4 Things Every College Student Should Know About Title IX
Today, Wednesday, February 6th, is National Girls & Women in Sports Day, which has people singing the praises of Title IX from soccer fields, softball diamonds, tracks, pools and countless other sporting venues — and for good reason! Title IX is an enormously important law for female athletes. No other law has done more to expand opportunities for women and girls in athletics. While there is still work to be done, the progress we have made thanks to Title IX is tremendous.
But what many people don’t know is that the benefits and protections of Title IX aren’t limited to athletics. Here are four other ways Title IX is there for young women (and men, too):
1. Equal opportunities in career and technical programs in traditionally male-dominated fields
Title IX requires that girls and boys be given equal opportunities in career and technical education programs, particularly in traditionally male-dominated fields. Getting more women in these fields may be the key to closing the gender wage gap, since predominantly female occupations pay lower wages than predominantly male ones. Women still face barriers and a lack of encouragement in the fields of science, technology, engineering, and math (often referred to as STEM), but Title IX has broadened opportunities for a number of women and girls.
Shree Bose, a student at Harvard University, took science and math courses from a young age, finding her calling and her passion in science. As a result of winning the 2011 Google Science Fair for her important breakthrough for chemotherapy resistance treatment, she was invited to speak at conferences, attend an Ivy League university, and even meet the president!
We need more women like Shree, and Title IX is working to ensure that all girls who have an interest in STEM fields or classes are able to pursue them.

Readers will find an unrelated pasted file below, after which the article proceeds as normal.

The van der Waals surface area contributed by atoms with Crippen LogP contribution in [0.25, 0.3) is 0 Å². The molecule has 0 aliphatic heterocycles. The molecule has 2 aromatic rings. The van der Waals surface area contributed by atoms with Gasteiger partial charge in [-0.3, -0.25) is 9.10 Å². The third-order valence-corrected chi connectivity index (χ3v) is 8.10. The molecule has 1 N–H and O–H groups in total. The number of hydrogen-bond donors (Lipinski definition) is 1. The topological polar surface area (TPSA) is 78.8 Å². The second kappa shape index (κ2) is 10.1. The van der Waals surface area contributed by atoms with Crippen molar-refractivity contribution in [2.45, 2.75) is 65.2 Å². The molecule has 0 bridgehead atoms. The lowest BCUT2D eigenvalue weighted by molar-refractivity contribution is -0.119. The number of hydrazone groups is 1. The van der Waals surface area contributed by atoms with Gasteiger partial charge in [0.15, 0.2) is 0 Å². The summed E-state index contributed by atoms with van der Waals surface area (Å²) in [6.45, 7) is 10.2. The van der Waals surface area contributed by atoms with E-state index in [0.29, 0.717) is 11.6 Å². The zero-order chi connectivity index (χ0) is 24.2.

2. Protection for pregnant & parenting students
Title IX requires that pregnant and parenting students have equal access to schools and activities, that all separate programs are completely voluntary, and that schools excuse absences due to pregnancy or childbirth for as long as it is deemed medically necessary. In short: Pregnancy should be treated no differently than a temporary medical condition.
Yet many pregnant and parenting students still face discrimination in their schools. Take the story of Lisette Orellana, a straight-A student who had taken all the usual precautions and still got pregnant. Instead of support from her favorite teachers, she faced discrimination and bullying from not only her fellow students, but also her favorite teachers. Despite the fact that it was a battle to go to school every morning and face those who were actively rooting against her, Orellana graduated with honors.
Orellana is a rare success story, however. Only about one-half of teen mothers get a high school diploma by age 22, compared with 89% of women who do not have a child during their teen years. One-third of teenage mothers never get a G.E.D. or diploma, and less than 2% of young teenage mothers attain a college degree by age 30.